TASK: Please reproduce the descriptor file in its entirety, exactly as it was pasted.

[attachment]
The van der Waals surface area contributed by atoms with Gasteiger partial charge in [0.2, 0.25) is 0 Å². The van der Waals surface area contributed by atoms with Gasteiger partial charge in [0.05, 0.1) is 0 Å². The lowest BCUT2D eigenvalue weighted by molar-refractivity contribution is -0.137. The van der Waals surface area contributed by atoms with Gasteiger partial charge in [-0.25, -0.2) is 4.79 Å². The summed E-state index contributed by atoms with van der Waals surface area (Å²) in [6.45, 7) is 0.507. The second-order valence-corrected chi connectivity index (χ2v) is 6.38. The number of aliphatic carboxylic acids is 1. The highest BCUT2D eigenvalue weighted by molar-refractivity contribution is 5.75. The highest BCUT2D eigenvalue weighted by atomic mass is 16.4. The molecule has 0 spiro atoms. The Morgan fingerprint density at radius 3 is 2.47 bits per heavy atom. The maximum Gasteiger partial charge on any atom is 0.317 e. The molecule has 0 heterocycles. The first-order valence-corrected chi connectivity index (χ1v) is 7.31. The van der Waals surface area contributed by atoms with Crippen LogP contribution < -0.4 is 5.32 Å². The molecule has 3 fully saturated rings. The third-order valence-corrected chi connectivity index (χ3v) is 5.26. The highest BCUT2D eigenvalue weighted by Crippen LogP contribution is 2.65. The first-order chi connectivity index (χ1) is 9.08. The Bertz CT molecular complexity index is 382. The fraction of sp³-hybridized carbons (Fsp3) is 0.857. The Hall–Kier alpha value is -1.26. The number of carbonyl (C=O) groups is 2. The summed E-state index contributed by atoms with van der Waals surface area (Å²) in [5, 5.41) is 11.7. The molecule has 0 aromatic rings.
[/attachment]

The van der Waals surface area contributed by atoms with Gasteiger partial charge in [0.2, 0.25) is 0 Å². The van der Waals surface area contributed by atoms with Gasteiger partial charge in [0.05, 0.1) is 0 Å². The lowest BCUT2D eigenvalue weighted by molar-refractivity contribution is -0.137. The van der Waals surface area contributed by atoms with Gasteiger partial charge in [-0.25, -0.2) is 4.79 Å². The summed E-state index contributed by atoms with van der Waals surface area (Å²) in [6.45, 7) is 0.507. The second-order valence-corrected chi connectivity index (χ2v) is 6.38. The number of aliphatic carboxylic acids is 1. The highest BCUT2D eigenvalue weighted by molar-refractivity contribution is 5.75. The highest BCUT2D eigenvalue weighted by atomic mass is 16.4. The molecule has 0 spiro atoms. The Morgan fingerprint density at radius 3 is 2.47 bits per heavy atom. The maximum Gasteiger partial charge on any atom is 0.317 e. The molecule has 0 heterocycles. The first-order valence-corrected chi connectivity index (χ1v) is 7.31. The van der Waals surface area contributed by atoms with Crippen LogP contribution < -0.4 is 5.32 Å². The molecule has 3 fully saturated rings. The third-order valence-corrected chi connectivity index (χ3v) is 5.26. The highest BCUT2D eigenvalue weighted by Crippen LogP contribution is 2.65. The first-order chi connectivity index (χ1) is 9.08. The Bertz CT molecular complexity index is 382. The fraction of sp³-hybridized carbons (Fsp3) is 0.857. The Hall–Kier alpha value is -1.26. The number of carbonyl (C=O) groups is 2. The summed E-state index contributed by atoms with van der Waals surface area (Å²) in [5, 5.41) is 11.7. The molecule has 0 aromatic rings.